Thursday, March 25, 2010

饒河夜市 (Rao He Night Market) yet again

I've written about 饒 河夜市 (Rao He Night Market) before, but I promise this post'll be way heavier on the pics and content. In any case, I remember walking down the stretch of road the first time thinking that I'd definitely come back. There was way too many stands of differing street foods that I wanted to try, not to mention the fact that my wallet only had about 300 NT the first time. Sadness. Anyway, on a return trip, if I recall correctly, after work from Academia Sinica, I made sure to get my fill of the precious delicious. Oh, I also made sure my wallet was semi-filled before leaving for work that day, I'm fairly sure of that given the amount of food I ate. Naturally, I did the whole dessert before dinner thing, at the cart you see in the upper left. Nothing special about it, but it was the first shaved ice place I came across, and the mango ice was crazy cheap at 60 NT ($2). Considering they're normally well over 100 NT, I was tempted to get 2, but I listened to my brain over my stomach. I figured I should leave room for other things since, let's be honest, water takes up a lot of room!

There's the dish in all its glory. Like I said, nothing really special, just mango ice in its regular incarnation. OH WAIT, it was kinda different in that it had almond flavored jellies! The little white cubes you see interspersed throughout the dish were a nice textural contrast to the soft chewy mango chunks, as well as a refreshing palate cleanser in between bites of insanely sweet mango syrup. I think the red things were strawberry flavored jellies, but there were so few of them that I swear they fell in accidentally. Oh wells, 60 NT well worth it.

I happened to come upon a place called 齒牛香牛肉麵 (Chi Niu Xiang Niu Rou Mian) loosely translated as... um, I'm not going to try and embarrass myself with my poor Chinese skills right now, but my mom remarked that the name was a pun of sorts and was really clever. If one of my readers wants to help me out here, that'd be most appreciated! Supposedly it's pretty famous, so I thought I'd at least try it out.

I got lazy over the Summer, and I realized (way too late) that there was no way that I'd remember prices for everything I ate, so I actually got into the habit of photographing the menu. Makes it easier to figure out what they have too. In any case, 120 NT ($4) for a bowl of half tendon half beef noodle soup. Not overly cheap, but they are famous, so you're paying for a bit of that.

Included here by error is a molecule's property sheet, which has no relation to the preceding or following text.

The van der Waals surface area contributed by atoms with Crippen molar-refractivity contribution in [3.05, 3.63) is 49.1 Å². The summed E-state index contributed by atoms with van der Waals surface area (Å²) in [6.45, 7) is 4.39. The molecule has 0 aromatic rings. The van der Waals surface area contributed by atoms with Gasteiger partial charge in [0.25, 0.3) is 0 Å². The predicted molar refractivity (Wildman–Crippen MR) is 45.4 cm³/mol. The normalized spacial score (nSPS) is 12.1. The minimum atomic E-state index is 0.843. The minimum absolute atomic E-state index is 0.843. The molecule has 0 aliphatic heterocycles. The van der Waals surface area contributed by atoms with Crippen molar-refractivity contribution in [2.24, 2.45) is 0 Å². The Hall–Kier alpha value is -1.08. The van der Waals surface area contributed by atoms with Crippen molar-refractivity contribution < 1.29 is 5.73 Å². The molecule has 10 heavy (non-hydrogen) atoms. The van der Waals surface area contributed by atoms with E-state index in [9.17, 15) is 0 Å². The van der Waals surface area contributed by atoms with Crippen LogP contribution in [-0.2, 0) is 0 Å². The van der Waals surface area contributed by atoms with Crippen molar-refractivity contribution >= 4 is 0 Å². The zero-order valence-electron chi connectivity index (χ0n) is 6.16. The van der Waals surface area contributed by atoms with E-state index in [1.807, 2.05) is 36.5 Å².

I have to admit, their reputation is well deserved. The meat is indeed half and half, stewed to fall apart tender. Their knife cut noodles have an uncanny evenness to both thickness and texture. I'm not entirely sure how they did it, or if it's a good thing (since I very much enjoy the nonuniform profile of homemade noodles), but they didn't really detract from the rest of the bowl, so I guess they were... okay. The broth though, was something heavenly. Although I won't put it as my favorite in Taipei, it has a certain rich quality to the beefiness. It's one of those shops which you can smell from halfway down the street, undeniably identifiable as beef noodles. The soup was a bit oily for my tastes, ~weird... I know, but it was still a significant positive in my book. Overall, it's definitely a memorable dish that I'd go out of my way to have again.

Also got a bowl of beef dumpling soup. Same story as the beef noodle soup, excellent broth, but a less than great dumpling. When I say that, I mean they're definitely good pork and cabbage dumplings, but I wouldn't say they're standout. They do nothing to make you hate the remainder of the dish, but they don't add much. Meh, cheaper than the beef noodles at 70 NT (slightly over $2) so definitely a good value.

I'm not 100% sure why, since no one else got them, but the waitress brought us 8 free dumplings. At first I thought they were brought to the wrong table (when my Spidey sense conscience took over), so I told them. She said they were free, and who was I to argue. I'm pretty sure it was because I was talking in English on the phone. Somewhat of a side note, if you're in Taiwan and you look Asian, speak in English. They love that crap for some reason.


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